Hawaiian gardens are famous for the hundreds of species of palms from all over the world. Coconut palms are a favorite but another genus is equally important in many tropical and subtropical regions. It is the Phoenix group. We often see Pygmy Date Palms in home landscapes, but we seldom see the tree that produces the edible date. This is the palm referred to in the Bible and Quran and has been in cultivation for thousands of years. It is the palm that played the role of commemorating the triumphal entry of Jesus into Jerusalem at the beginning of Holy Week. Date Palms or Phoenix dactylifera have been important around the Mediterranean in the hot dry climates of North Africa, and the Near East since prehistoric times. They are famous for their succulent edible fruit with more than 1,000 varieties and are hardy palms that can be grown in warm temperate to tropical regions. All parts of the tree are used. Wine and sugar are made from the sap. Hats, mats and thatch are made from the leaves. In fact more than 800 uses have been counted. Date palms can live to 200 years or more and reach 100 feet in height.
Close relatives like Canary Island Date palm may even be grown as far north as coastal Oregon and Southern England. The edible Date Palm is extremely salt tolerant and will do well in Hawaii along windy beaches where coconut palms have trouble surviving. It is highly ornamental for locations where most palms would not survive.
Christians all over the world celebrate Palm Sunday for it is said that Jesus rode into the city on a donkey while crowds spread their clothing and palm leaves on the road before him. They shouted “Hosanna to the Son of David,” and “Blessed is he who comes in the name of the Lord,” to honor him as the long awaited Messiah and King. Many thought he had come to free them from the Romans and some believed He had come to set them free of their sins. He had come to fulfill the prophecy of Zechariah. The donkey was the symbol of peace and laying of palm leaves indicated the King was arriving in victory.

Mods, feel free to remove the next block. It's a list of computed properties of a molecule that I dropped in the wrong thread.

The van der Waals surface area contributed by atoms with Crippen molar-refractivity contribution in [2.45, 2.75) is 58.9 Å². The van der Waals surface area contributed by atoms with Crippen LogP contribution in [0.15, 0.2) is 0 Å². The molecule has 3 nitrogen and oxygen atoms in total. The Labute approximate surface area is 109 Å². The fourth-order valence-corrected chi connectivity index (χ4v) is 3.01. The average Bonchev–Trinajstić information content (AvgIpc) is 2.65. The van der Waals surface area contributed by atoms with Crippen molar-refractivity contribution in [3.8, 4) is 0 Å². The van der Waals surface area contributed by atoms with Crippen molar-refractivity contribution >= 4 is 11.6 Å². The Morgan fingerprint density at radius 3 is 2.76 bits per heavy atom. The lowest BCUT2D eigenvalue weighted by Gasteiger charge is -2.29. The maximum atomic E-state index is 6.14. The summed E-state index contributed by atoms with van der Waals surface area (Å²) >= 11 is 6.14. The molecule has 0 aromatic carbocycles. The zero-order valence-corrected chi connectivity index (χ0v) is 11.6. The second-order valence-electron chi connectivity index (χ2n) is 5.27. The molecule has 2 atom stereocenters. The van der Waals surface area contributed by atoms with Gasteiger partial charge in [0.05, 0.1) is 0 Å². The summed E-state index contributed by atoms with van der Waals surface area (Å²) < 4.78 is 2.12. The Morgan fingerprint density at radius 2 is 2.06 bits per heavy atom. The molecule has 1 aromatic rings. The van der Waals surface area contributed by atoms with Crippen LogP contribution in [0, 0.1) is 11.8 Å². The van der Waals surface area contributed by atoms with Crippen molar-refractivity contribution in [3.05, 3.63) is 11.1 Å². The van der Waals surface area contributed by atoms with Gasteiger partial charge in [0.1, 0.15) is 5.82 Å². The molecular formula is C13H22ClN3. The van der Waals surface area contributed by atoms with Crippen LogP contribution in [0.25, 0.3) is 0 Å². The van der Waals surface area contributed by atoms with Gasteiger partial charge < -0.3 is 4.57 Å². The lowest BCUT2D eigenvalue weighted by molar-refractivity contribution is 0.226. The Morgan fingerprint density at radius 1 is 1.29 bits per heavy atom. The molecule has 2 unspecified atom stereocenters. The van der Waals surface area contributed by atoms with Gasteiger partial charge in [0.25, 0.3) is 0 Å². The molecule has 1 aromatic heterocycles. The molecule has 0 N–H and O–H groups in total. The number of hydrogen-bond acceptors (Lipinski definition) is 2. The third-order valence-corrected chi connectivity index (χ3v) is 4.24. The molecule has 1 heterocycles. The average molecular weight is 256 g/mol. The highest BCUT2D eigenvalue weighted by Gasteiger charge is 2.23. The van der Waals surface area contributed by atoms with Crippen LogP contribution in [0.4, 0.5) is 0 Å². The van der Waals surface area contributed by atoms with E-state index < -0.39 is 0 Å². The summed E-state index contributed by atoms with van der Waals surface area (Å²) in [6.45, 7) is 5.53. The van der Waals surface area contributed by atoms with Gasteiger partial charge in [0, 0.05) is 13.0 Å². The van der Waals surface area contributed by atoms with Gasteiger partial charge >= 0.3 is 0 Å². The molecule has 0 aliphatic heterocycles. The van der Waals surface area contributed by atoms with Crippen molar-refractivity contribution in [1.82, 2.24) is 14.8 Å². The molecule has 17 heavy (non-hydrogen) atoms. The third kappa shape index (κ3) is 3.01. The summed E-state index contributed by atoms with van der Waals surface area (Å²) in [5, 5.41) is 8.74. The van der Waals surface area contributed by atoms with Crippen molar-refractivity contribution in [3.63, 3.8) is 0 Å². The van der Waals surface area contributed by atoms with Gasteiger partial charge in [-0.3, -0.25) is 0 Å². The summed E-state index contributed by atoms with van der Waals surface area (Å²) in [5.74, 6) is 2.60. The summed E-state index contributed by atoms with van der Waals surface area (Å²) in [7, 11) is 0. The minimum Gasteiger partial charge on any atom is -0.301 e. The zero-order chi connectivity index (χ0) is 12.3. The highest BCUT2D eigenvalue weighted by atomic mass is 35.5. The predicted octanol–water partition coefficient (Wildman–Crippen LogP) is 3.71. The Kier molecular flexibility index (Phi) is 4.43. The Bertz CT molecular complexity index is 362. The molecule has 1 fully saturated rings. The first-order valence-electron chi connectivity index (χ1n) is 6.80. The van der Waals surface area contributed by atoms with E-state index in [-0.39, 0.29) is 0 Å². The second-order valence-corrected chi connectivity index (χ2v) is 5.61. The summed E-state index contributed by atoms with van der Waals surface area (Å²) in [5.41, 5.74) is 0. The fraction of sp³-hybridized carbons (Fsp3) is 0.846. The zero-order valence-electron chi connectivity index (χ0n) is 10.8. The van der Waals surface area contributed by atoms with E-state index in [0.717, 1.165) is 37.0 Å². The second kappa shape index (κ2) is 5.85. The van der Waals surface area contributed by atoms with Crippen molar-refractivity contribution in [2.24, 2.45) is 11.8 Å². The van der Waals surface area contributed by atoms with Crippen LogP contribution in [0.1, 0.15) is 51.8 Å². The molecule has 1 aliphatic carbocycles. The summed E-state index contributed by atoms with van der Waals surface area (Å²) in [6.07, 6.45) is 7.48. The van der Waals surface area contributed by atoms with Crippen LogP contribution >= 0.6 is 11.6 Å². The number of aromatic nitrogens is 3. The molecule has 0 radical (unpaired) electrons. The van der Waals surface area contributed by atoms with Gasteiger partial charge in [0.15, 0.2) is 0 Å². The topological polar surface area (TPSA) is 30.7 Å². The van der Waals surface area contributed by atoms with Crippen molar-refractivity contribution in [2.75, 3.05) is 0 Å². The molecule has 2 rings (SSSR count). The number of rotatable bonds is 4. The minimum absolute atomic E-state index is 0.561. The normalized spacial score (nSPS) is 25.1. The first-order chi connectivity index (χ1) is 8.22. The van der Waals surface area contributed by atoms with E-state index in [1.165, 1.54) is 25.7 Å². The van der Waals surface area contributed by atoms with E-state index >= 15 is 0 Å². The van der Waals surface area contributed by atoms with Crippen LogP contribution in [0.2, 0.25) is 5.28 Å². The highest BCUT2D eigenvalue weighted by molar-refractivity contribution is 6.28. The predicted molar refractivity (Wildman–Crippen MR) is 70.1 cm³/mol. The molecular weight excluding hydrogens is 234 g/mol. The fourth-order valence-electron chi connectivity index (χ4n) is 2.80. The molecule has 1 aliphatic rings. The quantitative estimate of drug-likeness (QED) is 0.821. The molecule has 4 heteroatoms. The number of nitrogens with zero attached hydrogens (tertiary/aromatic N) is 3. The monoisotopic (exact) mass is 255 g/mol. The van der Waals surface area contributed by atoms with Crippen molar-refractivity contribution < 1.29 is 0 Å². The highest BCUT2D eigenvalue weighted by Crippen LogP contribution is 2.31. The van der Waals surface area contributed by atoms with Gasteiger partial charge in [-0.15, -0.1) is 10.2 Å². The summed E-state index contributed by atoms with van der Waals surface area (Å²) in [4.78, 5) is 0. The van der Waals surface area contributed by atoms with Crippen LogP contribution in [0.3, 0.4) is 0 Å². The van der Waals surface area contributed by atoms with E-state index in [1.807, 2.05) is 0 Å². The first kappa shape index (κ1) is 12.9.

Today Catholic countries all over the world celebrate the blessing of palms followed by a big procession to church and Mass. Of course the rest of Holy Week is based on serious drama that recognizes the crucifying and the resurrection of Jesus. The palm leaves are sometimes burned and the ash used on Ash Wednesday.
The prophet Mahomet (Muhammad) said to the Arabs, “Honor the Date Palm for it is your Mother.”
There are over seventeen species of Phoenix or Date Palms. The most common in Hawaii are the Pygmy Date Palms or Phoenix roebellini originally from Laos. Another specie, Phoenix sylvestris, is common growing wild along the north shore of Oahu. In its home of India, the fruit is not used but the sap is valuable for palm sugar, toddy and wine. Other species used in the landscape are Phoenix reclinata, a clumping form from East Africa and Phoenix rupicola, with single trunk and soft, arching leaves from India to Siam.
Most species are easily grown from seed including the edible date. Next time you buy a container of dates, you can save the seed to grow your own trees. Simply soak the seed in water for a few days. Place them in a community pot with seeds slightly covered with potting soil. Keep the soil moist and warm. Within a few months you will have the first seed leaves emerge and you may then place each seedling in individual pots. Fertilize with a balanced liquid formula once a month. Since date palms are initially slow growing, it may be a year or more before they are ready to plant in the garden. Be sure to give them plenty of room and remember the leaves of most species are armed with thorns. The pygmy Date Palm is best for small gardens, but if you have room many other species are hardy and tolerant of harsh conditions.
Since Easter is next Sunday, be sure to buy some Easter lilies to dress your home for the holidays. Next week’s garden column will give you tips on how to plant them in your garden and store the bulbs for future Easters as well.
Contact the UH Master Gardener Helpline for palm information at 322-4893 in Kona and 981-5199 in Hilo.